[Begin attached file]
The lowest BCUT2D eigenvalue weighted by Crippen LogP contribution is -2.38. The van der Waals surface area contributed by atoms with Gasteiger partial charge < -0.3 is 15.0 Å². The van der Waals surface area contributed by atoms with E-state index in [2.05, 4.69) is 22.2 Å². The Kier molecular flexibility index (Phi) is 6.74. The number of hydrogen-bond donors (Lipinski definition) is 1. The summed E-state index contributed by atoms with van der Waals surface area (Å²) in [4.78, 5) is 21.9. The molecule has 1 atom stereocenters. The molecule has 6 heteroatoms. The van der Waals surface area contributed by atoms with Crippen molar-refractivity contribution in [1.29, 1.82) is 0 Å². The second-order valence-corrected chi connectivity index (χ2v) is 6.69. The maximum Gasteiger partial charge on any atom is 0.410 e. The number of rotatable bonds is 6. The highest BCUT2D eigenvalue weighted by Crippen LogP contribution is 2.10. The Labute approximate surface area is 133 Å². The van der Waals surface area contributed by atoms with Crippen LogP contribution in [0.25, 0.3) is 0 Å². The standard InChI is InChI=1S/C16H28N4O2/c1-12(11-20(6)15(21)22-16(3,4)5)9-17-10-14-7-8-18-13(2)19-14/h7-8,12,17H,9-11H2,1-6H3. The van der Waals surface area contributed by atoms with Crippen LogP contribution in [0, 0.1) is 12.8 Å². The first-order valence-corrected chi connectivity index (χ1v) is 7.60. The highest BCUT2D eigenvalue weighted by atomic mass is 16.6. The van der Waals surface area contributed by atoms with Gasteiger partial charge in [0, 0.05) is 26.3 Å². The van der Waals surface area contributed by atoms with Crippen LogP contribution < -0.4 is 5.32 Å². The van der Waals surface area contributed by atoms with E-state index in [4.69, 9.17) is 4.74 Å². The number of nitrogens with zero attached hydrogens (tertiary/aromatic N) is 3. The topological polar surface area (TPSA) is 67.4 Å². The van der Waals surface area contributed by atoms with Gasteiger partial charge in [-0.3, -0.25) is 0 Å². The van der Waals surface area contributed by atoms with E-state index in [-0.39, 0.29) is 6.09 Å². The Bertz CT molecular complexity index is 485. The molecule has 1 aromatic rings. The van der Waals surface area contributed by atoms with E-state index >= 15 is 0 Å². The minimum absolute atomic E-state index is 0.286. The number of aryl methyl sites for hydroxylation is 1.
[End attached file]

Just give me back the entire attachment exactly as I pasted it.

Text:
The lowest BCUT2D eigenvalue weighted by Crippen LogP contribution is -2.38. The van der Waals surface area contributed by atoms with Gasteiger partial charge < -0.3 is 15.0 Å². The van der Waals surface area contributed by atoms with E-state index in [2.05, 4.69) is 22.2 Å². The Kier molecular flexibility index (Phi) is 6.74. The number of hydrogen-bond donors (Lipinski definition) is 1. The summed E-state index contributed by atoms with van der Waals surface area (Å²) in [4.78, 5) is 21.9. The molecule has 1 atom stereocenters. The molecule has 6 heteroatoms. The van der Waals surface area contributed by atoms with Crippen molar-refractivity contribution in [1.29, 1.82) is 0 Å². The second-order valence-corrected chi connectivity index (χ2v) is 6.69. The maximum Gasteiger partial charge on any atom is 0.410 e. The number of rotatable bonds is 6. The highest BCUT2D eigenvalue weighted by Crippen LogP contribution is 2.10. The Labute approximate surface area is 133 Å². The van der Waals surface area contributed by atoms with Crippen LogP contribution in [0.25, 0.3) is 0 Å². The standard InChI is InChI=1S/C16H28N4O2/c1-12(11-20(6)15(21)22-16(3,4)5)9-17-10-14-7-8-18-13(2)19-14/h7-8,12,17H,9-11H2,1-6H3. The van der Waals surface area contributed by atoms with Crippen LogP contribution in [0, 0.1) is 12.8 Å². The first-order valence-corrected chi connectivity index (χ1v) is 7.60. The highest BCUT2D eigenvalue weighted by atomic mass is 16.6. The van der Waals surface area contributed by atoms with Gasteiger partial charge in [0, 0.05) is 26.3 Å². The van der Waals surface area contributed by atoms with Crippen LogP contribution < -0.4 is 5.32 Å². The van der Waals surface area contributed by atoms with E-state index in [4.69, 9.17) is 4.74 Å². The number of nitrogens with zero attached hydrogens (tertiary/aromatic N) is 3. The topological polar surface area (TPSA) is 67.4 Å². The van der Waals surface area contributed by atoms with Gasteiger partial charge in [-0.3, -0.25) is 0 Å². The van der Waals surface area contributed by atoms with E-state index in [-0.39, 0.29) is 6.09 Å². The Bertz CT molecular complexity index is 485. The molecule has 1 aromatic rings. The van der Waals surface area contributed by atoms with E-state index >= 15 is 0 Å². The minimum absolute atomic E-state index is 0.286. The number of aryl methyl sites for hydroxylation is 1.